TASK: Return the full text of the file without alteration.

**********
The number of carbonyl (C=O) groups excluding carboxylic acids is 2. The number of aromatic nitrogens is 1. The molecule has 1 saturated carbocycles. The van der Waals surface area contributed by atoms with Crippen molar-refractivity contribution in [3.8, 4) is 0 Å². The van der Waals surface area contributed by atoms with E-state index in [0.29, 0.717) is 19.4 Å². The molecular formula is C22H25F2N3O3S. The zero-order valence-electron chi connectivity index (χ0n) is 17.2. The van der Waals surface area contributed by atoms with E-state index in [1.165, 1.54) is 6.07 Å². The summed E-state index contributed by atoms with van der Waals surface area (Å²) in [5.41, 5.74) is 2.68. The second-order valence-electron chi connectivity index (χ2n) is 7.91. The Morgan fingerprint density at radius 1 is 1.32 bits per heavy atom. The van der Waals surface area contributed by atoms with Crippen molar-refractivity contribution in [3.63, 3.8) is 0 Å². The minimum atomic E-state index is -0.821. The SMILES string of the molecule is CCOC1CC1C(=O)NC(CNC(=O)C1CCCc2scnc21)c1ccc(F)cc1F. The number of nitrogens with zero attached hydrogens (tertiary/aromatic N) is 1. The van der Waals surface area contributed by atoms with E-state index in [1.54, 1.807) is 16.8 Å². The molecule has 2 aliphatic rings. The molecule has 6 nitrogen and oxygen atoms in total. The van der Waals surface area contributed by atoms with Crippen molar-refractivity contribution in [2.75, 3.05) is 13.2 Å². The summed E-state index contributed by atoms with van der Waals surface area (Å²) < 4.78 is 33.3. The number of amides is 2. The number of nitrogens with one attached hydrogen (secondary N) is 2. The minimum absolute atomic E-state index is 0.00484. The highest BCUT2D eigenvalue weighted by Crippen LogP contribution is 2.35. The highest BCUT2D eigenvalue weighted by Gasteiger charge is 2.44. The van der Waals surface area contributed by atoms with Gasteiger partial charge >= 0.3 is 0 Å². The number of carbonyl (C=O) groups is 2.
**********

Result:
The number of carbonyl (C=O) groups excluding carboxylic acids is 2. The number of aromatic nitrogens is 1. The molecule has 1 saturated carbocycles. The van der Waals surface area contributed by atoms with Crippen molar-refractivity contribution in [3.8, 4) is 0 Å². The van der Waals surface area contributed by atoms with E-state index in [0.29, 0.717) is 19.4 Å². The molecular formula is C22H25F2N3O3S. The zero-order valence-electron chi connectivity index (χ0n) is 17.2. The van der Waals surface area contributed by atoms with E-state index in [1.165, 1.54) is 6.07 Å². The summed E-state index contributed by atoms with van der Waals surface area (Å²) in [5.41, 5.74) is 2.68. The second-order valence-electron chi connectivity index (χ2n) is 7.91. The Morgan fingerprint density at radius 1 is 1.32 bits per heavy atom. The van der Waals surface area contributed by atoms with Crippen molar-refractivity contribution in [3.63, 3.8) is 0 Å². The minimum atomic E-state index is -0.821. The SMILES string of the molecule is CCOC1CC1C(=O)NC(CNC(=O)C1CCCc2scnc21)c1ccc(F)cc1F. The number of nitrogens with zero attached hydrogens (tertiary/aromatic N) is 1. The van der Waals surface area contributed by atoms with E-state index in [1.54, 1.807) is 16.8 Å². The molecule has 2 aliphatic rings. The molecule has 6 nitrogen and oxygen atoms in total. The van der Waals surface area contributed by atoms with Crippen molar-refractivity contribution in [2.75, 3.05) is 13.2 Å². The summed E-state index contributed by atoms with van der Waals surface area (Å²) < 4.78 is 33.3. The number of amides is 2. The number of nitrogens with one attached hydrogen (secondary N) is 2. The minimum absolute atomic E-state index is 0.00484. The highest BCUT2D eigenvalue weighted by Crippen LogP contribution is 2.35. The highest BCUT2D eigenvalue weighted by Gasteiger charge is 2.44. The van der Waals surface area contributed by atoms with Gasteiger partial charge >= 0.3 is 0 Å². The number of carbonyl (C=O) groups is 2.